After having welcomed Telemachus, Nestor asks his unknown guest to introduce himself to find out that he was the son of Odysseus. By that time, the man in front of him was a complete stranger, a hostis as described in the etymological analysis of hospitality at the beginning. Nonetheless, Telemachus was equilized with his host. Another meaning that is included in the etymology of hospitality. Note also that one of the Nestor's sons slept on a bed close by Telemachus to take care that he should not suffer any harm. This means that hospitality for Ancient Greeks include also the idea of protection. Lastly, Nestor put a chariot and horses at Telemachus' disposal so that he could travel the land route from Pylos to Sparta in two days, having as charioteer Nestor's son Pisistratus. The last element of hospitality as can be realized is guidance.


Based on the story above and its current meaning, hospitality is about compensating/equalizing a stranger to the host, making him feel protected and taken care of, and at the end of his hosting, guiding him to his next destination.


Contemporary usage

Contemporary usage seems different from historical uses that lend it personal connotations. Today's hospitality conjures images of throwing good parties, gracious hosts entertaining, etiquette, Martha Stewart or even talk shows, or, the hospitality services industry as it relates to the entertainment and tourism business. On the other hand, hospitality used to be, and still is, a serious duty, responsibility, or ethic. Hospitality ethics is a discipline that studies this usage of hospitality. It has been suggested that Office etiquette be merged into this article or section. ... Martha Stewart (born Martha Helen Kostyra on August 3, 1941) is an American business magnate, author, editor and homemaking advocate. ... A talk show (U.S.) or chat show (Brit. ... A stilt-walker entertaining shoppers at a shopping centre in Swindon, England Entertainment is an event, performance, or activity designed to give pleasure or relaxation to an audience (although, for example, in the case of a computer game the audience may be only one person). ... “Tourist” redirects here. ... In economics, a business is a legally-recognized organizational entity existing within an economically free country designed to sell goods and/or services to consumers, usually in an effort to generate profit. ... Hospitality Ethics is used to refer to two different, yet related, areas of study: 1. ...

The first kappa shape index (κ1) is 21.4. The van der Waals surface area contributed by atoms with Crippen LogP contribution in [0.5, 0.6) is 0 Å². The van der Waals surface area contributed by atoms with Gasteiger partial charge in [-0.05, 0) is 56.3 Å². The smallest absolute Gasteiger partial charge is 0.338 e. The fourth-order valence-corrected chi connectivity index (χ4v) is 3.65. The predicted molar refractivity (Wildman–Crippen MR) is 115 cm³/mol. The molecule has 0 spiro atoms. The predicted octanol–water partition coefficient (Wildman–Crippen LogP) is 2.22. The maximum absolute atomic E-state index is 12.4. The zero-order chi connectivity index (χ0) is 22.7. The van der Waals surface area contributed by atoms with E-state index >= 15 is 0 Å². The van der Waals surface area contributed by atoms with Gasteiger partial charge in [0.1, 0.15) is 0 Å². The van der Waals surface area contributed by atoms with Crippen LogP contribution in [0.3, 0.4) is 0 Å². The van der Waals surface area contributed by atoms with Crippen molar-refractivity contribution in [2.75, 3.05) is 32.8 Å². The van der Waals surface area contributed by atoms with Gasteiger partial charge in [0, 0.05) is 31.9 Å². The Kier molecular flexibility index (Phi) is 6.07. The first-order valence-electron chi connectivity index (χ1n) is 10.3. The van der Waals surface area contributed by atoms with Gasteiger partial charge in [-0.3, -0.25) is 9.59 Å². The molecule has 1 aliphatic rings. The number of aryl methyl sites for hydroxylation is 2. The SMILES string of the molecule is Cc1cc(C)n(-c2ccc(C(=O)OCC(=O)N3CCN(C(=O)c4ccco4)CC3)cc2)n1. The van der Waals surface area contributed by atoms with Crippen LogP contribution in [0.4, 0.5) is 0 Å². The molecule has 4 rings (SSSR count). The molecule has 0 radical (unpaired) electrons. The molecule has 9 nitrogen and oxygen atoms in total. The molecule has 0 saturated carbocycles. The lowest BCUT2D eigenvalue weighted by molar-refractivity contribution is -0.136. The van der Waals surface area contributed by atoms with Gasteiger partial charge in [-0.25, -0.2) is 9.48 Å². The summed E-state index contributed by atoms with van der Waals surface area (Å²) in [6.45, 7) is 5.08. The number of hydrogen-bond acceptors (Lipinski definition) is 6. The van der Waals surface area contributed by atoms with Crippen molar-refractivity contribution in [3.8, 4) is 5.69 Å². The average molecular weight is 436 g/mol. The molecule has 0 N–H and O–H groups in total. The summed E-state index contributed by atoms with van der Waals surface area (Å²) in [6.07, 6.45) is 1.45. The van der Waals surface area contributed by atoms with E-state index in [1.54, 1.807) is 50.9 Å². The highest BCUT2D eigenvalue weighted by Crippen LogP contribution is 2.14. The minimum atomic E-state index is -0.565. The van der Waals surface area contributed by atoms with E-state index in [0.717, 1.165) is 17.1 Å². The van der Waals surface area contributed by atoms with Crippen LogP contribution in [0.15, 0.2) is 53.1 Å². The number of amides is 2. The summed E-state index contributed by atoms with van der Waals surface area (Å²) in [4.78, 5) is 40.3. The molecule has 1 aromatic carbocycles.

In the western context, with its dynamic tension between Athens and Jerusalem, two phases can be distinguished with a very progressive transition: a hospitality based on an individually felt sense of duty, and one based on "official" institutions for organized but anonymous social services: special places for particular types of "strangers" such as the poor, orphan(s), ill, alien, criminal, etc. Perhaps this progressive institutionalization can be aligned to the transition between Middle Ages and Renaissance (Ivan Illich, The Rivers North of the Future). The Middle Ages formed the middle period in a traditional schematic division of European history into three ages: the classical civilization of Antiquity, the Middle Ages, and modern times, beginning with the Renaissance. ... This article is about the European Renaissance of the 14th-17th centuries. ... This article is about the Austrian philosopher. ...